Tuesday July 11, 2017
Ten years ago, the Federal Reserve responded to the economic downturn by pushing interest rates to record low levels. Those very low interest rates helped the housing market get back on its feet by making it cheaper to own a home.
But with the economy running on all cylinders now, the Fed has begun a series of rate hikes, with additional increases taking place throughout the year. Rising interest rates affect millions of Americans, from credit card holders to investors to homebuyers.
For homebuyers, as interest rates go back up to more normal levels, the cost of buying a house will also rise. But that’s not necessarily a game ender. To see how prices might be hit by rising rates, real estate consultant John Burns ran the numbers, assuming the rate for a 30-year fixed mortgage gradually moves up to around 6 percent – from the current average of around 4%. For homebuyers who lock in lower rates now, the cost of homeownership is still pretty affordable – depending on where you live.
Here in the Cedar Valley, we are fortunate to have the University of Iowa Community Credit Union, which offers a worry-free extended rate lock for new construction. The only program of its kind in this market, UICCU allows buyers to lock in a low rate with its in-house 5- or 10-year ARM as soon as they have signed an agreement with a builder. Then within 60 days, the buyer can take advantage of a “float” to a better rate or different loan product. This unique offer gives buyers peace of mind as well as a great rate.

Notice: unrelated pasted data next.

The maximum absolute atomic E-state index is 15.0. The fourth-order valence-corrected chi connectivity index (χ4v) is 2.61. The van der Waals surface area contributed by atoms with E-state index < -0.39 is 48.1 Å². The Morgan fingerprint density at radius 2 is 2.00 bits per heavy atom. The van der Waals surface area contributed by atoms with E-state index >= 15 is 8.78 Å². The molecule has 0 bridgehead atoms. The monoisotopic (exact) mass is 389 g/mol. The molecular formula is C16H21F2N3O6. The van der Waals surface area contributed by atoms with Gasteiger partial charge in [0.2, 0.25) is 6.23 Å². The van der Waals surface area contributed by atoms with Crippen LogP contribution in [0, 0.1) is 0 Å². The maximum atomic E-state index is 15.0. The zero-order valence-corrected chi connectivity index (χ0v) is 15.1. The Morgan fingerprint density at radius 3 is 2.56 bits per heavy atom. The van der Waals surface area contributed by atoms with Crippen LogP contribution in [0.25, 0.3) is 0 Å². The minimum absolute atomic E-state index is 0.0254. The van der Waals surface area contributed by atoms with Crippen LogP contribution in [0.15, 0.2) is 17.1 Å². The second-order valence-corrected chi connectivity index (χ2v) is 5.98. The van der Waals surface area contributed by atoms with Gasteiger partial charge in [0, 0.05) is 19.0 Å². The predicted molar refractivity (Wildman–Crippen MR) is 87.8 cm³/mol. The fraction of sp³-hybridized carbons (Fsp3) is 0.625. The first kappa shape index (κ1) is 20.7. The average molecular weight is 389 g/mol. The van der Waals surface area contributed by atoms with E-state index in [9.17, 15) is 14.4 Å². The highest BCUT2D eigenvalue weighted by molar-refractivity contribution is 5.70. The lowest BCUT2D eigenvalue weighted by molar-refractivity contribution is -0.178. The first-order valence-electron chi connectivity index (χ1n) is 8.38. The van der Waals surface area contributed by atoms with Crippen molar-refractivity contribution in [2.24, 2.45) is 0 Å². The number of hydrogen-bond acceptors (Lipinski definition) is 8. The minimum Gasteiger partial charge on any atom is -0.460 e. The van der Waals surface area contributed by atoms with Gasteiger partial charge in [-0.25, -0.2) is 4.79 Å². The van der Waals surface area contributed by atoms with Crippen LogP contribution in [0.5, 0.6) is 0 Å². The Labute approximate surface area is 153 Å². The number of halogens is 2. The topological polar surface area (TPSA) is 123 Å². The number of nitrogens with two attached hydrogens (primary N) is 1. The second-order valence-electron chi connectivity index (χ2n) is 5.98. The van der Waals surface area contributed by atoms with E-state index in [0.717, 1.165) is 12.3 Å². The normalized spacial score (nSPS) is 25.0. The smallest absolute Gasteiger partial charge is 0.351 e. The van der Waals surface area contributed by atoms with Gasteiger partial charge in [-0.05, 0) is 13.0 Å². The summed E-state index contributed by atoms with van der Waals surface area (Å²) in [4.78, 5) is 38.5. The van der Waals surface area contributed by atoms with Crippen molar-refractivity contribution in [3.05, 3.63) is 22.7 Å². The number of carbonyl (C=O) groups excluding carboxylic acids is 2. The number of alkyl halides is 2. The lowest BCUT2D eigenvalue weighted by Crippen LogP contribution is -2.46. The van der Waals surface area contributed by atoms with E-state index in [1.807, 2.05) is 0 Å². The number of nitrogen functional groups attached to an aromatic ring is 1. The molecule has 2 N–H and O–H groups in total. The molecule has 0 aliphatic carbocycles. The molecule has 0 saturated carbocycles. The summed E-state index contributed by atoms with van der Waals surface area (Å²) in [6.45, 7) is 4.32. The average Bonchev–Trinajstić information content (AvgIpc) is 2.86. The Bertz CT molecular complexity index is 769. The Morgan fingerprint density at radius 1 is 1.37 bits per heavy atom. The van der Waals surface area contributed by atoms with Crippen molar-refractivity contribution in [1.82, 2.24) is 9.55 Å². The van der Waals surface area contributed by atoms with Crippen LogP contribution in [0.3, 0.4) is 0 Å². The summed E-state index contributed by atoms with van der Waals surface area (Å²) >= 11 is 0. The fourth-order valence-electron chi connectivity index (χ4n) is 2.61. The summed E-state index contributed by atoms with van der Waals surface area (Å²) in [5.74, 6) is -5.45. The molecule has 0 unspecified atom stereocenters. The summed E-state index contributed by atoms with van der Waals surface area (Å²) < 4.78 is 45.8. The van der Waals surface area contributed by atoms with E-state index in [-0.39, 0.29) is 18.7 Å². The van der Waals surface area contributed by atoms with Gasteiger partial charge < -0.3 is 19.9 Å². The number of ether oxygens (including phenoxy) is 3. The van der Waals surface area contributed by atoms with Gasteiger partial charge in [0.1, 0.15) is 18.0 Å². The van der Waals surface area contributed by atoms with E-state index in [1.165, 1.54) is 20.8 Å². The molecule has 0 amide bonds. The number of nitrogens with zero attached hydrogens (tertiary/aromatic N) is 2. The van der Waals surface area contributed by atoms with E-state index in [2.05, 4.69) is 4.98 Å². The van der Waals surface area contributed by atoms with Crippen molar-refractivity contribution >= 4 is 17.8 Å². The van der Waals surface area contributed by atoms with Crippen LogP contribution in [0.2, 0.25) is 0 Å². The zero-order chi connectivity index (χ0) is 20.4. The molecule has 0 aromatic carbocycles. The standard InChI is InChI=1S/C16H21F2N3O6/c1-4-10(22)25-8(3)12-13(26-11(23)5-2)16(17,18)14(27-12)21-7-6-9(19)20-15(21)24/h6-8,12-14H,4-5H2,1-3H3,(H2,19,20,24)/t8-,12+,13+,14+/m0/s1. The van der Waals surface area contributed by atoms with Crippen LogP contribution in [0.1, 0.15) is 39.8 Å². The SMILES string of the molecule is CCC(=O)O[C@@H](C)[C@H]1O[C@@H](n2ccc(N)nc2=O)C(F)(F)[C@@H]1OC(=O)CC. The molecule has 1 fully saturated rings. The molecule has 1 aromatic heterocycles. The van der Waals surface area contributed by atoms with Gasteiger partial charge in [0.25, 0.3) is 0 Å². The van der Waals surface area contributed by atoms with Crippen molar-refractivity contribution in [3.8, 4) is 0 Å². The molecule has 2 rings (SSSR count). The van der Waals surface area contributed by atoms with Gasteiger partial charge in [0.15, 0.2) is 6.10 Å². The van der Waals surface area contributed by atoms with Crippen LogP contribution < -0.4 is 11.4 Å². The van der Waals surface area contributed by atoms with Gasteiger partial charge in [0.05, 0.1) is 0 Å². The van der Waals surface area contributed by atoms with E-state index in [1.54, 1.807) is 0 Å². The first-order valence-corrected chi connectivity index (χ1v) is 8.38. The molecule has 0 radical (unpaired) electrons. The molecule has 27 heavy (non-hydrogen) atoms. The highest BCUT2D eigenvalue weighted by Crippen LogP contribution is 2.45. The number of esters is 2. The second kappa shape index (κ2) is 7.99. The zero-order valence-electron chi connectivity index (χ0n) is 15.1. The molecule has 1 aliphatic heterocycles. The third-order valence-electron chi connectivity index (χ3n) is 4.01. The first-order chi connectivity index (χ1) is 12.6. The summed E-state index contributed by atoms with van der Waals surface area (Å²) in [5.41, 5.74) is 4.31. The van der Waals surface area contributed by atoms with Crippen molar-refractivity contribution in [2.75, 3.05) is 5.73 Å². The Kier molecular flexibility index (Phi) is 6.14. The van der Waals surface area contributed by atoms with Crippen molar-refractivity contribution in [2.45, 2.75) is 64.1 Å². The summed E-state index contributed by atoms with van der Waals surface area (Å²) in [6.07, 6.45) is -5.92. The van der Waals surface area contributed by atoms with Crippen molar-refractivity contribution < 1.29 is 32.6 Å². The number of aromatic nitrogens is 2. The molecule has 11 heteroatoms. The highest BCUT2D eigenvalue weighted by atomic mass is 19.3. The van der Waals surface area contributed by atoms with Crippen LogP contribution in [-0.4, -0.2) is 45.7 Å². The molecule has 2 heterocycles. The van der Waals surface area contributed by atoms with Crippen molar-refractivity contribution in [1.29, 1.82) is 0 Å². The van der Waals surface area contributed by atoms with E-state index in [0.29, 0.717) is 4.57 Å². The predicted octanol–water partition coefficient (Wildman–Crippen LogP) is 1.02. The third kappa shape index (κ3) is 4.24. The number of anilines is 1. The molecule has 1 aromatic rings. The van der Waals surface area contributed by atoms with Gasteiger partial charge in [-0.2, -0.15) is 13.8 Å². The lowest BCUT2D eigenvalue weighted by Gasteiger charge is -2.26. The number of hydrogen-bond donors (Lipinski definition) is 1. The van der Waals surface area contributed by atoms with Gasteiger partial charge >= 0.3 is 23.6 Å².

If you’re still not convinced, there’s another motivating factor: Purchasing power.
Even one percentage point can seriously affect your purchasing power (i.e. how much house you can afford). According to Lawrence Yun, the Chief Economist and Senior Vice President of Research at the National Association of Realtors, a simple mortgage calculation shows a loss of about 12% in purchasing power from a one-percentage point rise in mortgage rates. For example, a person taking out a $200,000 30-year fixed rate mortgage at 3.75% rate would have a $926 monthly payment (just principal and interest). At 4.75%, and with the desire to keep the same monthly payment, the loan amount has to be cut to $177,500. The buyer’s purchasing power has been reduced due to the higher rate.
The bottom line? According to the experts at Freddie Mac, the days of historically low interest rates are ending for the time being. But reasonable, incremental rate hikes reflect strong economic growth, which could make the housing market even more competitive. So, if you have your eye on a particular home or neighborhood, you should probably get a move on before successive rate hikes put it out of your price range.